Poul La Cour Pioneered Wind Power in Denmark
Windmill-Aarhaus, Denmark Wikimedia Commons
by Kathy Warnes
Poul la Cour’s inventions laid the foundation for modern windmill technology and wind power plants in Denmark and the world. He also taught and wrote books.
The story of Poul la Cour and his contributions to Danish society is as powerful and pervasive as the wind that he harnessed in his native Denmark. The scientist, inventor, and educator is especially noted for his early work on wind power which laid the foundation for modern windmill technology and wind power plants in Denmark and the world.
Poul la Cour Helps Create the Danish Meteorological Institute
Born on April 13, 1846, in the city of Arhus, Poul la Cour grew up on a farm in Djursland. He learned the latest farming technologies from his progressive father, and he discovered that he had inherited his mother’s mathematical genius. Poul received a failing grade in Greek, but an A + in mathematics at his Latin school so he abandoned his early ambition to become a priest. His older brother Jorgen soon directed him into the new field of meteorology.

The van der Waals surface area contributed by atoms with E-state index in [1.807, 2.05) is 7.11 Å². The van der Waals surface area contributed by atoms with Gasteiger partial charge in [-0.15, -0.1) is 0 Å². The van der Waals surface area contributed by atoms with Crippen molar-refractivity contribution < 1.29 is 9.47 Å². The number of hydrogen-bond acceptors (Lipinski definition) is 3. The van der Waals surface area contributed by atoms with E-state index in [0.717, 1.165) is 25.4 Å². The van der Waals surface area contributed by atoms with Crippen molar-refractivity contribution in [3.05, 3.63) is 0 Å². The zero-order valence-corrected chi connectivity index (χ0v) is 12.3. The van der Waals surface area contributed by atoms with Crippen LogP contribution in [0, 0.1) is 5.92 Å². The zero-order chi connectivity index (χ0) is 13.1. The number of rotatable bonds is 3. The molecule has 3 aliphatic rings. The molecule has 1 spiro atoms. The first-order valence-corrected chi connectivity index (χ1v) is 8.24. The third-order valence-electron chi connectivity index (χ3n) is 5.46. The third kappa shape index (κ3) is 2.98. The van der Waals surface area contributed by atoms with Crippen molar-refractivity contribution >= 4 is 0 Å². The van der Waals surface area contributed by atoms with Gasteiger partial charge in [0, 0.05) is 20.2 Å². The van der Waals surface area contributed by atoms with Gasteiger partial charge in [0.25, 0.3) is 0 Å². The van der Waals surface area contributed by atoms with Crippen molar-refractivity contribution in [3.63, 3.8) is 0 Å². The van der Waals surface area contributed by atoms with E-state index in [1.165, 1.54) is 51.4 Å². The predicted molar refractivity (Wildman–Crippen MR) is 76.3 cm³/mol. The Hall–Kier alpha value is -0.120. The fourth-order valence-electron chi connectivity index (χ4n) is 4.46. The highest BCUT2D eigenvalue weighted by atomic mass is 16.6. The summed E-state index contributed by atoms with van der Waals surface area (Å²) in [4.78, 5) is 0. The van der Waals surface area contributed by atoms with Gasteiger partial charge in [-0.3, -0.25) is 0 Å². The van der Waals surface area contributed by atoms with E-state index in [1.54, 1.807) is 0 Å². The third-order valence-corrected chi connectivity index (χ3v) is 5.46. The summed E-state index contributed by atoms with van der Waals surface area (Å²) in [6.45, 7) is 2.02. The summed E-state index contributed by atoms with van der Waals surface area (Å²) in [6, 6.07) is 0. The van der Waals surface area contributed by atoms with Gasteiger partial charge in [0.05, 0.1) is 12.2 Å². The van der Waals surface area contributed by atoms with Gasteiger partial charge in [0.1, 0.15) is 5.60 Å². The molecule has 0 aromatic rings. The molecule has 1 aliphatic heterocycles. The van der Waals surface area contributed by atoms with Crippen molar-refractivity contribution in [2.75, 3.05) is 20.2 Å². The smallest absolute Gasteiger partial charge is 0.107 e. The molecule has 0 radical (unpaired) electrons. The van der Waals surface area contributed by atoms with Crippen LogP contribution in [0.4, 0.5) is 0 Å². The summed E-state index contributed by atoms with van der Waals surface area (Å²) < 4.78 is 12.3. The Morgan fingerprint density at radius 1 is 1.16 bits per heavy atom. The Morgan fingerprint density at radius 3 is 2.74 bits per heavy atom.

In 1869, Poul sat for his examination in Copenhagen for a master’s degree in the new science of meteorology and won a silver medal for his thesis on the height of connecting cloud layers He traveled all over Europe studying practical meteorology, and spent a month with the Dutch meteorologist de Buijs Ballot. He set up a meteorological institute in Denmark based on the principles of de Buijs Ballot and he helped found the Danish Meteorological Institute in 1872. As Deputy Director of the Institute, he established weather stations around Denmark.
The Danish Edison Equals the American Edison
While Poul la Cour performed his job as deputy director at the
Danish Meteorological Institute, he also worked on his inventions. Smooth
operations in meteorology depended on fast telegraphic communication over long
distances so Poul developed a way to allow several operators to use the same
wire at the same time.
His other inventions included pioneering advances in windmill technology, artificial fertilizer, and a hydrogen lamp that lit the rooms of the Askov School for years. Despite his many inventions, Poul la Cour didn’t become a wealthy man because he focused on benefitting the rural population. Often he sold his patents outside of Denmark for little money and on the condition that the invention could be freely produced and sold in Denmark.